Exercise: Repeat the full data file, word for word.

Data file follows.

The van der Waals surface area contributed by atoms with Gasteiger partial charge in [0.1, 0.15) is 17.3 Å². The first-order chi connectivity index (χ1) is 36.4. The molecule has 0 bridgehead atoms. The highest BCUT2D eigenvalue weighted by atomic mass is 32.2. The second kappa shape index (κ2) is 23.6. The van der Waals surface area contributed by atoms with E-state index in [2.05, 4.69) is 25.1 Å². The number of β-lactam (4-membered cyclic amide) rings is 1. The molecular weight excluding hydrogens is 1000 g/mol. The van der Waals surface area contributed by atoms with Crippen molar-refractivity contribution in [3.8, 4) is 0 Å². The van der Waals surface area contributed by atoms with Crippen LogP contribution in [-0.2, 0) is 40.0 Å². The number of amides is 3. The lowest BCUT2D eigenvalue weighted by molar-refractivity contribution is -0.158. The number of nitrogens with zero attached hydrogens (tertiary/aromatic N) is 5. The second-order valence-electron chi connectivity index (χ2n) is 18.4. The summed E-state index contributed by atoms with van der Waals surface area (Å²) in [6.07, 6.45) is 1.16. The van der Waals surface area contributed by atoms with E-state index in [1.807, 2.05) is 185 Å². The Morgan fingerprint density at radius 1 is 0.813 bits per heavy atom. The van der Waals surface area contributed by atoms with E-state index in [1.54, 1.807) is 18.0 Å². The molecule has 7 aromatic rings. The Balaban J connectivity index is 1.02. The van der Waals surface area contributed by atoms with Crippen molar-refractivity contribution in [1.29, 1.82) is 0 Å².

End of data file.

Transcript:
The van der Waals surface area contributed by atoms with Gasteiger partial charge in [0.1, 0.15) is 17.3 Å². The first-order chi connectivity index (χ1) is 36.4. The molecule has 0 bridgehead atoms. The highest BCUT2D eigenvalue weighted by atomic mass is 32.2. The second kappa shape index (κ2) is 23.6. The van der Waals surface area contributed by atoms with E-state index in [2.05, 4.69) is 25.1 Å². The number of β-lactam (4-membered cyclic amide) rings is 1. The molecular weight excluding hydrogens is 1000 g/mol. The van der Waals surface area contributed by atoms with Crippen molar-refractivity contribution in [3.8, 4) is 0 Å². The van der Waals surface area contributed by atoms with Crippen LogP contribution in [-0.2, 0) is 40.0 Å². The number of amides is 3. The lowest BCUT2D eigenvalue weighted by molar-refractivity contribution is -0.158. The number of nitrogens with zero attached hydrogens (tertiary/aromatic N) is 5. The second-order valence-electron chi connectivity index (χ2n) is 18.4. The summed E-state index contributed by atoms with van der Waals surface area (Å²) in [6.07, 6.45) is 1.16. The van der Waals surface area contributed by atoms with E-state index in [1.807, 2.05) is 185 Å². The Morgan fingerprint density at radius 1 is 0.813 bits per heavy atom. The van der Waals surface area contributed by atoms with E-state index in [1.54, 1.807) is 18.0 Å². The molecule has 7 aromatic rings. The Balaban J connectivity index is 1.02. The van der Waals surface area contributed by atoms with Crippen molar-refractivity contribution in [1.29, 1.82) is 0 Å².